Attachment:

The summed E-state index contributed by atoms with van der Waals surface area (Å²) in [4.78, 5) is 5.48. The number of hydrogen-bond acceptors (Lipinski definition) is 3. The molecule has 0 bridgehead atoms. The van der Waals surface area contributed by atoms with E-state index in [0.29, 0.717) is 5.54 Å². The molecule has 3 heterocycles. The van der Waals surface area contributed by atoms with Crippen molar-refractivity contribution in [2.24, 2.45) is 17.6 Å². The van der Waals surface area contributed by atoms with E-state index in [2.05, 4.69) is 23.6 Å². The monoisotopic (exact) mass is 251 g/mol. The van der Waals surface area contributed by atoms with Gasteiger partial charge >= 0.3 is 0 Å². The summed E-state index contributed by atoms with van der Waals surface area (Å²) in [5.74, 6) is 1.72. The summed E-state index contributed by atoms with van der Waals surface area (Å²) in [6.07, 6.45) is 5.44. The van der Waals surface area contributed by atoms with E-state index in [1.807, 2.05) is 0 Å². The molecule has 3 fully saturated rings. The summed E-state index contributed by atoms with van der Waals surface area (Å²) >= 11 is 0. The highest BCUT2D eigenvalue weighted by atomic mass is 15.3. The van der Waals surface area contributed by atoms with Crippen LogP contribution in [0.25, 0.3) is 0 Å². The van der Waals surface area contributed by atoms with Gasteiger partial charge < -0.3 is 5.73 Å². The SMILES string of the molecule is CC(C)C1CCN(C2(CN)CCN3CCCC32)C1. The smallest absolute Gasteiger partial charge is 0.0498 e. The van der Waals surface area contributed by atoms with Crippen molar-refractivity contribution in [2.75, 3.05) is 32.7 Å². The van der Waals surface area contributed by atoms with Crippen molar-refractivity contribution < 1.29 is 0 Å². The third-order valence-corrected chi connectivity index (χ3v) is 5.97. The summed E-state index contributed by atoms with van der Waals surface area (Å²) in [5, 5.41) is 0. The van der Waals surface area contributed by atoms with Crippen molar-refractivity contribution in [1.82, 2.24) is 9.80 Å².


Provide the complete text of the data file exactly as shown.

The summed E-state index contributed by atoms with van der Waals surface area (Å²) in [4.78, 5) is 5.48. The number of hydrogen-bond acceptors (Lipinski definition) is 3. The molecule has 0 bridgehead atoms. The van der Waals surface area contributed by atoms with E-state index in [0.29, 0.717) is 5.54 Å². The molecule has 3 heterocycles. The van der Waals surface area contributed by atoms with Crippen molar-refractivity contribution in [2.24, 2.45) is 17.6 Å². The van der Waals surface area contributed by atoms with E-state index in [2.05, 4.69) is 23.6 Å². The monoisotopic (exact) mass is 251 g/mol. The van der Waals surface area contributed by atoms with Gasteiger partial charge >= 0.3 is 0 Å². The summed E-state index contributed by atoms with van der Waals surface area (Å²) in [5.74, 6) is 1.72. The summed E-state index contributed by atoms with van der Waals surface area (Å²) in [6.07, 6.45) is 5.44. The van der Waals surface area contributed by atoms with E-state index in [1.807, 2.05) is 0 Å². The molecule has 3 fully saturated rings. The summed E-state index contributed by atoms with van der Waals surface area (Å²) >= 11 is 0. The highest BCUT2D eigenvalue weighted by atomic mass is 15.3. The van der Waals surface area contributed by atoms with Crippen LogP contribution in [0.25, 0.3) is 0 Å². The van der Waals surface area contributed by atoms with Gasteiger partial charge < -0.3 is 5.73 Å². The SMILES string of the molecule is CC(C)C1CCN(C2(CN)CCN3CCCC32)C1. The smallest absolute Gasteiger partial charge is 0.0498 e. The van der Waals surface area contributed by atoms with Crippen molar-refractivity contribution in [2.75, 3.05) is 32.7 Å². The van der Waals surface area contributed by atoms with Crippen molar-refractivity contribution < 1.29 is 0 Å². The third-order valence-corrected chi connectivity index (χ3v) is 5.97. The summed E-state index contributed by atoms with van der Waals surface area (Å²) in [5, 5.41) is 0. The van der Waals surface area contributed by atoms with Crippen molar-refractivity contribution in [1.82, 2.24) is 9.80 Å².